We collected the YouTube data using a set of custom scripts written in Perl. We bootstrapped the data collection process by using a Perl script to find the list of newly uploaded videos to YouTube. We then used a separate script to periodically access the statistics page corresponding to the videos, collected the relevant video characteristics, and stored them in a MySql database for later analysis. The Perl script parsed the HTML content of the statistics pages by looking for key markers in the HTML tags associated with the various video related data. We used Perl’s “HTML Parser” library to perform the data extraction.
Concurrently, we used a separate set of Perl scripts deployed on a cluster of workstations to collect data on the social network of the authors that have seeded the videos. The video page provided the link to the author’s page, which in turn contained data on the author and the author's social network. For instance, the author’s page contains the identities of his or her directly connected friends. We used a cluster of workstations in order to collect a snapshot of the social network structure within four days. The entire process was managed by a centralized controller that was responsible for handing out the network crawling tasks to the individual computers, monitoring their progress, and occasionally reissuing tasks if they are not completed within a specified time interval. The social network data was also stored in a MySql database and then analyzed using custom programs written in C. The analysis yielded the various social network metrics that we use in the paper, e.g., degree, number of second-degree friends, clustering, and Betweenness centrality.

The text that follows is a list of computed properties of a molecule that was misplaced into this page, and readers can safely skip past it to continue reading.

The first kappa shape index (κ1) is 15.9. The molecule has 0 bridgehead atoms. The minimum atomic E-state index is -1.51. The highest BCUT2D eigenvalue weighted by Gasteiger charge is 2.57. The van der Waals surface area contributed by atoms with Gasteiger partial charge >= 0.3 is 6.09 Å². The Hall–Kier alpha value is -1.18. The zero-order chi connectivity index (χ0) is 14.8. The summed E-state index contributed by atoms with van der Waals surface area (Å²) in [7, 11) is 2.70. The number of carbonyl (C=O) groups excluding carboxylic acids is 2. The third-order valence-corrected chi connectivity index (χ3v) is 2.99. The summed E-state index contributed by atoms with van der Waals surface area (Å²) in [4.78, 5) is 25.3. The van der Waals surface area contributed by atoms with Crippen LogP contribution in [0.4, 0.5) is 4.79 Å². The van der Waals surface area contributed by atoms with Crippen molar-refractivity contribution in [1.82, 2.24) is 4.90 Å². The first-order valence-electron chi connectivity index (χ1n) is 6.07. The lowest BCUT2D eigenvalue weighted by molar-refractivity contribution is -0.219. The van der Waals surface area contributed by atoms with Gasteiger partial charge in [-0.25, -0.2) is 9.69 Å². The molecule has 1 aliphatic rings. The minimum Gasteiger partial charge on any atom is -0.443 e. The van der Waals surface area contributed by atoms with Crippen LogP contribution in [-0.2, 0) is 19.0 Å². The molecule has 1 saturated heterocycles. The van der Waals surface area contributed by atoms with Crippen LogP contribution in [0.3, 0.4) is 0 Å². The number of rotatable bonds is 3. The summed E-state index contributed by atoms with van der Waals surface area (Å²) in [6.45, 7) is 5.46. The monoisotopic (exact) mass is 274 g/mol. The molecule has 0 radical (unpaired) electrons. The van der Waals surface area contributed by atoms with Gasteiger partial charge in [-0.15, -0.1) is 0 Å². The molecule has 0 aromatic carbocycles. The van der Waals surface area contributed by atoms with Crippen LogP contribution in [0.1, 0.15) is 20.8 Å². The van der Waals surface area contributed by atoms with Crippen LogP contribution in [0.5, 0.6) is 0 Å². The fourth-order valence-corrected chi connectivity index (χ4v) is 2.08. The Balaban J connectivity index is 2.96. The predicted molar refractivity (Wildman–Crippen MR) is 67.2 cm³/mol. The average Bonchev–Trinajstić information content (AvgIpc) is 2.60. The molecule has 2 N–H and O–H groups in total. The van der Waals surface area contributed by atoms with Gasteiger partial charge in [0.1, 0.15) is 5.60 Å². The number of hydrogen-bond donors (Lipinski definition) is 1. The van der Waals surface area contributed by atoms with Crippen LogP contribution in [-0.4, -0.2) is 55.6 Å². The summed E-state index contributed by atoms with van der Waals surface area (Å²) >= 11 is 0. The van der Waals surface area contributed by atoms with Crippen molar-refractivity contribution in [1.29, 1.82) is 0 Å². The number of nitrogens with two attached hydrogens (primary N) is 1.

We make all of the crawler scripts available for other researchers who might be interested in collecting YouTube data. We do note that YouTube changes its webpage layout and data format, so it is likely that our scripts would have to be modified to account for recent changes.
Please download the code at this link.